Scottish Dirk Flat

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AH3251F.jpg
A.Scottish Dirk Flat
B.Scottish Dirk W/Fork & Knife
C.Scottish Dirk Knife
SKU: A.AH3251F ,B.AH3251D,C.AH3251
Actual Weight: -----
Shipping Weight: -----
MSRP: -----



Product Detail



Product Name:A.Scottish Dirk Flat
B.Scottish Dirk W/Fork & Knife
C.Scottish Dirk Knife


SKU:A.AH3251F ,B.AH3251D,C.AH3251


Features

  • A.Scottish Dirk Flat
  • bit more flat in design the most
  • rounded, hand carved carved wood handle, reminiscent in shape of the Thistle (Scotland's floral emblem)
  • one-sided, triangular blade of hand forged steel
  • brass accents on the hilt of the dagger
  • matched scabbard, crafted from wood and wrapped in black leather, also adorned with ornately engraved, matched brass fittings.


  • B.Scottish Dirk W/Fork & Knife
  • 18" full size Scottish Dirk with Fork and Knife
  • polished 12" steel blade etched with traditional Scottish thistle and foliage decoration
  • black leather covered scabbard
  • capped with gold plated mounts, chiseled in high relief
  • fork (6 3/4" long)
  • knife (6 1/2" long)
  • Blade 11 1/4"
  • Overall 17 3/4" long W/Scabbard 23"
  • Weight 10 1/4 oz. W/Scabbard 1 lb. 3 7/8 oz


  • C.Scottish Dirk Knife
  • polished 12" steel blade etched with traditional Scottish thistle and foliage decoration
  • topped with military regulation Queen's crown pommel over a black basket-weave stud-worked hard wood shaped hilt.
  • black leather covered scabbard, capped with nickel mounts, chiseled in high relief
  • Overall length17.5"

Description

  • A.Scottish Dirk Flat- Traditionally, a blade such as this Flat Scottish Dirk would have been worn and carried by a member of the Highland Regiments. Once, it would have been a side-arm, but today, it serves mostly as a ceremonial weapon to complete the iconic Highland attire. This dirk is, a bit more flat in design the most, featuring a rounded, carved wood handle, reminiscent in shape of the Thistle (Scotland's floral emblem). The dirk features a one-sided, triangular blade of hand crafted steel, plus brass accents on the hilt of the dagger. Included with the blade is a matched scabbard, crafted from wood and wrapped in black leather, also adorned with ornately engraved, matched brass fittings.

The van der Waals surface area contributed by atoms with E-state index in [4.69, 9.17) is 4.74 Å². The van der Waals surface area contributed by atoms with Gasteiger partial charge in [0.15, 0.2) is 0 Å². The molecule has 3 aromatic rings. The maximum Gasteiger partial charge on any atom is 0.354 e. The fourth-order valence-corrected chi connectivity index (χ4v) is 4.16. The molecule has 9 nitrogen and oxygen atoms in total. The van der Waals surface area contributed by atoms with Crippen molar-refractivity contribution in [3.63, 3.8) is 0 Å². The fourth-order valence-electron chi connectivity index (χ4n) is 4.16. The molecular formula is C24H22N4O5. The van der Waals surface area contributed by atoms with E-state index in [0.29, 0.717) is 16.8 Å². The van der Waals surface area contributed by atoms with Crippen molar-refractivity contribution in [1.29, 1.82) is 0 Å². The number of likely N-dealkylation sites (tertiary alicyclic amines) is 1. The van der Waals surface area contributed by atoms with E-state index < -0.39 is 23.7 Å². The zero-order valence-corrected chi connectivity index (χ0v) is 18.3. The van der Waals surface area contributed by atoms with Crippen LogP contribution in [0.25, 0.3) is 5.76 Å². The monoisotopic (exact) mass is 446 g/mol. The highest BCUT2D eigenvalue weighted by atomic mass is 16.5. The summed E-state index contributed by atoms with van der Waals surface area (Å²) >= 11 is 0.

• B.Scottish Dirk W/Fork & Knife- Style based upon military regulation dirks and much favored by Scottish Bandsmen, this impressive 18" full size Scottish Dirk with Fork and Knife has a polished 12" steel blade etched with traditional Scottish thistle and foliage decoration. A black leather covered scabbard, capped with gold plated mounts, chiseled in high relief. Comes with fork (6 3/4" long) and knife (6 1/2" long) as shown. Dirk has Blade 11 1/4", Overall 17 3/4" long W/Scabbard 23", Weight 10 1/4 oz. W/Scabbard 1 lb. 3 7/8 oz


  • C.Scottish Dirk Knife- Styled after military regulation dirk and much favored by Scottish Bandsmen, this impressive 18" full size Scottish Dirk has a polished 12" steel blade etched with traditional Scottish thistle and foliage decoration. A black leather covered scabbard, capped with nickel mounts, chiseled in high relief, topped with military regulation Queen's crown pommel over a black basket-weave stud-worked shaped grip.

Historical Period

The Scottish dirk (also "Highland dirk", Scottish Gaelic: Biodag) is the traditional and ceremonial sidearm of the officers of Scottish Highland regiments. The development of the Scottish dirk is a modern continuation of the 16th-century ballock or rondel dagger.

The traditional Scottish dirk is a development of the second half of the 17th century, when it became a popular item of military equipment in the Jacobite Risings. The 78th Fraser Highlanders, raised in 1757, wore full highland dress uniform;their equipment was described by Major-General James Stewart in 1780 as including a "musket and broadsword, to which many soldiers added the dirk at their own expense."

The modern development of the Scottish dirk into a ceremonial weapon occurred during in the 19th century. The shape of the grip developed from the historical more cylindrical form to a shape intended to represent the thistle. Fancier fittings, often of silver, became popular shortly after 1800. The hilts of modern Scottish dirks are often carved from dark colored wood such as bog oak or ebony.[citation needed] Hilts and scabbards are often lavishly decorated with silver mounts and have pommels set with cairngorm stones.

Inspiration

Portrait of George Sanders - George Gordon, 5th Duke of Gordon, 1774-1846 - Original work held in Goodwood House, Sussex